Posted by: fvbcdm | December 6, 2011

Feast of Saint Nicholas (6 Dec 2011)

 What to my wondering eyes should appear  but a miniature sleigh and eight tiny reindeer, with a little old driver so lively and quick  that I knew in a moment it must be Saint Nick!

That Saint Nick who figures so prominently in the poem “Twas the Night before  Christmas. . .” is the bishop of the early Church whom we celebrate today in the sacred liturgy.  He lived and ministered in Mira on the southern coast of what was called Asia Minor and is now called Turkey.  That area used to be Christian; it is now almost entirely Muslim although the nation of Turkey is secular rather than officially Muslim.  In later centuries, the remains of Saint Nicholas were brought to the Italian city of Bari on the Adriatic coast where they are venerated today.  Thus we speak of the famous early bishop as Saint Nicholas of Mira or Saint Nicholas of Bari.  And by means of old folk tales, Saint Nicholas migrated in popular literature from Turkey and then Italy to Germany and then Holland.  The Dutch form of the words “Saint Nicholas” are “Sint Niklaas,” which comes to us in our country as “Santa Claus.”  And today in the Netherlands the children get up early to look outside their front door to see what Sint Niklaas has left in their shoes which they left there the night before.  Candy, fruit, small toys and other goodies are the reward for the children who have been good throughout the year.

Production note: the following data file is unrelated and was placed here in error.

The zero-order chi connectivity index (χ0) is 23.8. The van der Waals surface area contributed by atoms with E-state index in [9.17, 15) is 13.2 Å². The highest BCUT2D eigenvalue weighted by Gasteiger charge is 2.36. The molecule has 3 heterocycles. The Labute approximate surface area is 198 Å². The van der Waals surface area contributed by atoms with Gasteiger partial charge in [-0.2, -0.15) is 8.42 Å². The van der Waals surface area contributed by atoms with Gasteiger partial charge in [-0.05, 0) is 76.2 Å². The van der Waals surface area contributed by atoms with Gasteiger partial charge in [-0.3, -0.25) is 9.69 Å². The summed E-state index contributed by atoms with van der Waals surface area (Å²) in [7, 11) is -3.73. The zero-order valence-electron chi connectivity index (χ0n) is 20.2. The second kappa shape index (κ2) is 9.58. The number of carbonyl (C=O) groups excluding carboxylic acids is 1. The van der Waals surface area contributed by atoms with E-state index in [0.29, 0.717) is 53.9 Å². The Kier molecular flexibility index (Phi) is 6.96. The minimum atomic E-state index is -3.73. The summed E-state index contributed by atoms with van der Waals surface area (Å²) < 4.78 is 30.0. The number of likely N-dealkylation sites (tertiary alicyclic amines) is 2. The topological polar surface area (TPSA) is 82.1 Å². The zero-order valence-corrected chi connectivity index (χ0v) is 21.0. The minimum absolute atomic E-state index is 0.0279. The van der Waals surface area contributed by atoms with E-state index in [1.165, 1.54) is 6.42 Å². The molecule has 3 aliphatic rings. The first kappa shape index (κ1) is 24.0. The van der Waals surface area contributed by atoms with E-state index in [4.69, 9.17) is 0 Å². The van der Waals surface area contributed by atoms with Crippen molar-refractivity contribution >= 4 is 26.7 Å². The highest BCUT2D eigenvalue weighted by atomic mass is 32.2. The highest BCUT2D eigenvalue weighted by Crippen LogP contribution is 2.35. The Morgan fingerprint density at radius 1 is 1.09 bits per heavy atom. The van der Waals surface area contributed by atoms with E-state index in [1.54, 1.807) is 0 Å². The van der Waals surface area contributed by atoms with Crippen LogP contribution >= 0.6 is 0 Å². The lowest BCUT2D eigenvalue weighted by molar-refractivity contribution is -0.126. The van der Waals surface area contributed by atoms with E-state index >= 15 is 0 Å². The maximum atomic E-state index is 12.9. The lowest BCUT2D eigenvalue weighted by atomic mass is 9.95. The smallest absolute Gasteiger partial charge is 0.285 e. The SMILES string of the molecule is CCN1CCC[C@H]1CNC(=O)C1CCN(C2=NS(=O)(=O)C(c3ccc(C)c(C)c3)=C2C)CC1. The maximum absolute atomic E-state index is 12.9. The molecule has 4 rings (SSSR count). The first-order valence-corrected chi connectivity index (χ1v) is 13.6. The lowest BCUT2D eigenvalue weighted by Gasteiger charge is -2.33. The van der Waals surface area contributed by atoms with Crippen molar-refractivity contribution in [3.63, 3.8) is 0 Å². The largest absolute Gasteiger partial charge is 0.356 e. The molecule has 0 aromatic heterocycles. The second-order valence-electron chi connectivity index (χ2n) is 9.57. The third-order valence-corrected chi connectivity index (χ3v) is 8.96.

When I was in third grade, I learned an important lesson in humility, since humility is often produced by humiliations.  Our class had been assigned to memorize the poem “Twas the Night before Christmas,” and I happened to be the first child to learn it all by heart.  My teacher rewarded me by sending me down to the second grade classroom to recite it to those children.  I was very proud, of course, and delighted to be able to “show off” in that way.  I stood in front of the second graders and began my recitation.  And then, tragedy struck: I got stuck in the middle of the poem and couldn’t remember the lines that followed!  It was terrible; I stood there horribly aware that the second grade teacher and her pupils all had their eyes fixed on me, and some of the crueler ones began to giggle and snicker.  The kindly teacher said to me, “Have you forgotten the next line? Well go back to your class and learn it, and then come tomorrow and you can finish it for us.”  I did, but with immense embarrassment and shame. My hour of glory had turned into a disaster!  I can still enjoy the poem as an adult, but never without remembering that lesson I learned in third grade—a lesson possibly taught to me by an ancient bishop who saw that I needed some of the virtue of humility.  Thank you for seeking God’s truth.  God bless you.  Father Victor Brown, O.P.

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